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SpaceFibre Demonstration

The SUNRISE SpaceFibre routing switches were incorporated in an extensive demonstration system to show various aspects of SpaceFibre. The demonstration system architecture is illustrated in Figure 1 which is based on the on-board data-handling architecture described in Figure 3 and Figure 4. There are two high data rate instruments (Instrument 1 and 2), some SpaceWire based instruments connected via a SpaceWire to SpaceFibre bridge, a pair of SpaceFibre routers (to allow various router capabilities to be explored),  a control processor, a mass-memory and a downlink telemetry unit.

Figure 1 SUNRISE SpaceFibre Router Demonstration System Architecture

The way that these various units have been implemented is illustrated in Figure 2.

Instruments 1 and 2 are implemented using a STAR Fire unit which has two SpaceWire and two SpaceFibre interfaces. The SpaceFibre interfaces each have eight virtual channels, two connected to an internal SpaceWire router and the other six connected to internal high-speed packet generators/checker. The STAR Fire unit can operate as a high-speed data source (packet generator), a high-speed data sink (packet checker), a SpaceWire to SpaceFibre bridge (for two SpaceWire ports and also a USB port), and as a SpaceFibre link analyser.

Figure 2 SUNRISE SpaceFibre Router Demonstration System Component

A Microsemi RTG4 FPGA development board is used to implement a SpaceWire to SpaceFibre Bridge which is used to connect video (from a webcam) and other low data rate sources generated on a PC. This PC is connected via USB 3.0 to a SpaceWire Brick Mk3 which provides two SpaceWire interfaces for the PC. The two SpaceWire links are connected to the Microsemi RTG4 SpaceWire to SpaceFibre Bridge, with the packets from each SpaceWire link travelling over a separate SpaceFibre virtual channel.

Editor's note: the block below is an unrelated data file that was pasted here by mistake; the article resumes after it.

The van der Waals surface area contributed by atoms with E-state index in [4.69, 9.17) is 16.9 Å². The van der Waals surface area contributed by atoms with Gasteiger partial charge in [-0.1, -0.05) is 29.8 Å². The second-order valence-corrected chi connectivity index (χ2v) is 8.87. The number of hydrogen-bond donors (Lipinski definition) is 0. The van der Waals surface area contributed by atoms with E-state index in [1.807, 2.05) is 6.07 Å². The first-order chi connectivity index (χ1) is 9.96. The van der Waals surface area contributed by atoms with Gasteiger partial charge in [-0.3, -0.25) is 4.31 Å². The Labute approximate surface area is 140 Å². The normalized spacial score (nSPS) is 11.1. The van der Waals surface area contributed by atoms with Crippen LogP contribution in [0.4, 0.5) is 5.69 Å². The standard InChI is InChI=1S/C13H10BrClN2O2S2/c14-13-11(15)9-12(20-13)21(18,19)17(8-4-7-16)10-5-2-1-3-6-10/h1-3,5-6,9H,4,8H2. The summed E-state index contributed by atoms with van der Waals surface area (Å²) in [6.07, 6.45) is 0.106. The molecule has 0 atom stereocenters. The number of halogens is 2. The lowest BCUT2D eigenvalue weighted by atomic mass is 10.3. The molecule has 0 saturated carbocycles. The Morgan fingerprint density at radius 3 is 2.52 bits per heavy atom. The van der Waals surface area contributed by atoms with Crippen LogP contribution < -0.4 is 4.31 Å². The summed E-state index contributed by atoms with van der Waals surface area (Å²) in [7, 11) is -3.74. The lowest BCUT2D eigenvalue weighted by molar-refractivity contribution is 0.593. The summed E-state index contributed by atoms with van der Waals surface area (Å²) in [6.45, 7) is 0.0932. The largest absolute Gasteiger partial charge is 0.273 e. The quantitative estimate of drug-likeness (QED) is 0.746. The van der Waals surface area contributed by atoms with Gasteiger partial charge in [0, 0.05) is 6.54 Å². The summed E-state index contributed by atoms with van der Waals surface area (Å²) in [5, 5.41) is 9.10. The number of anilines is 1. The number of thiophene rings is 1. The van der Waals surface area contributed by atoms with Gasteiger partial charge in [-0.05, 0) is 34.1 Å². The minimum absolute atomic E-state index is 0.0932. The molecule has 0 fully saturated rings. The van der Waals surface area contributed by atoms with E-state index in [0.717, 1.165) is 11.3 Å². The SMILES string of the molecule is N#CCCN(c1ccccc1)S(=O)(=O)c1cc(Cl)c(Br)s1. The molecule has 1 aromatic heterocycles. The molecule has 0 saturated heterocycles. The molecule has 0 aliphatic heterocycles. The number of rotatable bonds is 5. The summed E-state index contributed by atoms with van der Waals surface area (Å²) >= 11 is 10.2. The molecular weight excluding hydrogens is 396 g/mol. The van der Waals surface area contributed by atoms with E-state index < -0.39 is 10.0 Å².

The SpaceFibre links from the STAR Fire unit (Instruments 1 and 2) and the SpaceWire to SpaceFibre Bridge (RTG4 board) are connected to one of the SUNRISE SpaceFibre routers. The two routers are interconnected by a couple of SpaceFibre links, one of which passes through another STAR Fire unit acting as a SpaceFibre link analyser, so that the traffic over that link can be captured and displayed.

The second SUNRISE SpaceFibre router is connected to another STAR Fire unit which is acting as a mass memory unit, receiving SpaceFibre packets. The packets received are checked by packet checkers inside the STAR Fire unit. This STAR Fire unit also sends SpaceFibre packets to a second RTG4 FPGA board, which corresponds to a downlink telemetry unit, receiving packets.

The video data from the webcam is routed to one of the SpaceWire ports of the second SUNRISE SpaceFibre router. It then passed through a SpaceWire Brick Mk3 and ends up in a second PC where the video data is displayed. This PC also acts as overall control processor, setting up and monitoring the operation of the SpaceFibre network.

The demonstration system has shown the operation of SpaceFibre in a network architecture representative of a typical spaceflight on-board data-handling architecture. The SpaceFibre links were all operating at 2.5 Gbits/s. SpaceFibre was shown operating and interoperating on Xilinx Spartan 6 FPGAs and Microsemi radiation tolerant RTG4 FPGAs.